[Distutils] (final?) automake related questions

Greg Ward gward@cnri.reston.va.us
Wed, 14 Apr 1999 11:37:31 -0400

Quoth Andrew Dalke, on 07 April 1999:
> Quick clarification question, then.

Quick answer:

    while still_confused:
        read_page ('http://www.python.org/doc/essays/packages.html')

Longer answer:

> What do you call a single file which is placed in
>   python1.5/site-packages/something.py
> and referenced via 'import something'

I call that a module.  But that's not the only kind of module!

> and what do you call a set of files contained in a directory
> named 'something_else', placed in
>   python1.5/site-packages/something_else/*
> and contains the __init__.py to tell Python that this importable via
>   import something_else

I call that a package.  But remember, a package is also a module!

> Is something == 'module' and something_else == 'package' ?

So yes, this is correct.

> If so, I want to change my name for the first (currently is 'classes',
> for lack of a better word) and the second from 'module' to 'package'.

Calling a module "classes" is ugly and doesn't tell the whole story (a
module can also provide functions and global variables!).  Calling a
package a module is *very* confusing!  I definitely think you should
make this change.

Here's my take on packages and modules in Python:

   A Python source file ending in ".py" and living in a directory on
   sys.path is a "module".  But this isn't the only kind of module.  A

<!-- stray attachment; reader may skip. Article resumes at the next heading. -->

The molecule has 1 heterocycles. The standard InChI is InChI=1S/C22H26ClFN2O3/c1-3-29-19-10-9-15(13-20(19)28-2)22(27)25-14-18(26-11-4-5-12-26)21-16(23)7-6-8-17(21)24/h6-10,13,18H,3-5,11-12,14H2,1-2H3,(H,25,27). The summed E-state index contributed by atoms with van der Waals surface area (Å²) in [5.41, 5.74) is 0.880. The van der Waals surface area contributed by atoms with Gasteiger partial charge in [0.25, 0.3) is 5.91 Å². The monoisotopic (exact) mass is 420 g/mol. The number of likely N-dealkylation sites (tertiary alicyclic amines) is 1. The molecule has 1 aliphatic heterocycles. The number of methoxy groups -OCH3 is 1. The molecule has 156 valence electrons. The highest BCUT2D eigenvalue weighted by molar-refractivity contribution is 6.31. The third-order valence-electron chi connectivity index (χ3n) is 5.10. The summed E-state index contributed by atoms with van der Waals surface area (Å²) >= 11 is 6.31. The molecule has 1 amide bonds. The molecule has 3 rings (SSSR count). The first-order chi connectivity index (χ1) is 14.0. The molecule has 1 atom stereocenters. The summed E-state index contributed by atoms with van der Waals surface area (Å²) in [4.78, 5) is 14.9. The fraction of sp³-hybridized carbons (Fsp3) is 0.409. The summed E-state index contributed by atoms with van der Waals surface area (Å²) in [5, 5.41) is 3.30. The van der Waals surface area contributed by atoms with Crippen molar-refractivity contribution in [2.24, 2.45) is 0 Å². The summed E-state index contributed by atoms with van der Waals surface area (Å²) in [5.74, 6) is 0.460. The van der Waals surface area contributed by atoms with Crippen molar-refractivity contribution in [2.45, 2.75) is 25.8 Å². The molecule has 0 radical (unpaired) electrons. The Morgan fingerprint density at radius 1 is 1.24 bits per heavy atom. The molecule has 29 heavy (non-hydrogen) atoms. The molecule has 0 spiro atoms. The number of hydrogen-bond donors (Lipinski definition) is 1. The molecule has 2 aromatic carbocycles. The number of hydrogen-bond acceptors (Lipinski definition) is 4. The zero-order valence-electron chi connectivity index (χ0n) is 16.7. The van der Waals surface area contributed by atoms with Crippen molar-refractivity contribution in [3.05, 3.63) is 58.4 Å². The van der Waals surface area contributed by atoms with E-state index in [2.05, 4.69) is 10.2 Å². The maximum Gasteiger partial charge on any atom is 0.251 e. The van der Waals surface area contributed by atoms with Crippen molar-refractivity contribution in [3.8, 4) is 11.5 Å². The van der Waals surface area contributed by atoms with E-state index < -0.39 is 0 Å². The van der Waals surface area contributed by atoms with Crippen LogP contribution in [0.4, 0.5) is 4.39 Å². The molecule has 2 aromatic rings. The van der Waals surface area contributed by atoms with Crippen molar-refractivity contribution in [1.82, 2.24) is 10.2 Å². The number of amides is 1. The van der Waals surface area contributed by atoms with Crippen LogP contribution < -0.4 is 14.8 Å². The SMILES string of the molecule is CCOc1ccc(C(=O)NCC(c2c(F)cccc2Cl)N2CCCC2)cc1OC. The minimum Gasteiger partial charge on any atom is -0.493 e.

directory living on sys.path containing a file called "__init__.py"
   is a special kind of module called a "package".  A platform-specific
   dynamically loaded file on sys.path might also be a module, usually
   called an "extension module".  In general, modules can provide any
   kind of Python object, where something "provided by" a module may be
   directly pulled into another namespace using "from module import
   name", or accessed via the module as "module.name".  Usually,
   packages only provide other modules, but they can provide classes,
   functions, variables, etc.  Usually, "pure Python" modules provide
   classes, functions, and variables, but they can provide other modules
   (eg. 'os' provides a module called 'path').  And usually, extension
   modules only provide functions and variables -- my understanding is
   that they cannot provided classes, and I have no idea what the other
   hard-and-fast limitations on extension modules are (I really have to
   play around more there!).

Assuming all that is correct, I hope that clears things up!  (And if
anything up there is *not* correct, somebody tell me soon before I
hard-code my misunderstandings in the Distutils...)

Greg Ward - software developer                    gward@cnri.reston.va.us
Corporation for National Research Initiatives    
1895 Preston White Drive                           voice: +1-703-620-8990
Reston, Virginia, USA  20191-5434                    fax: +1-703-620-0913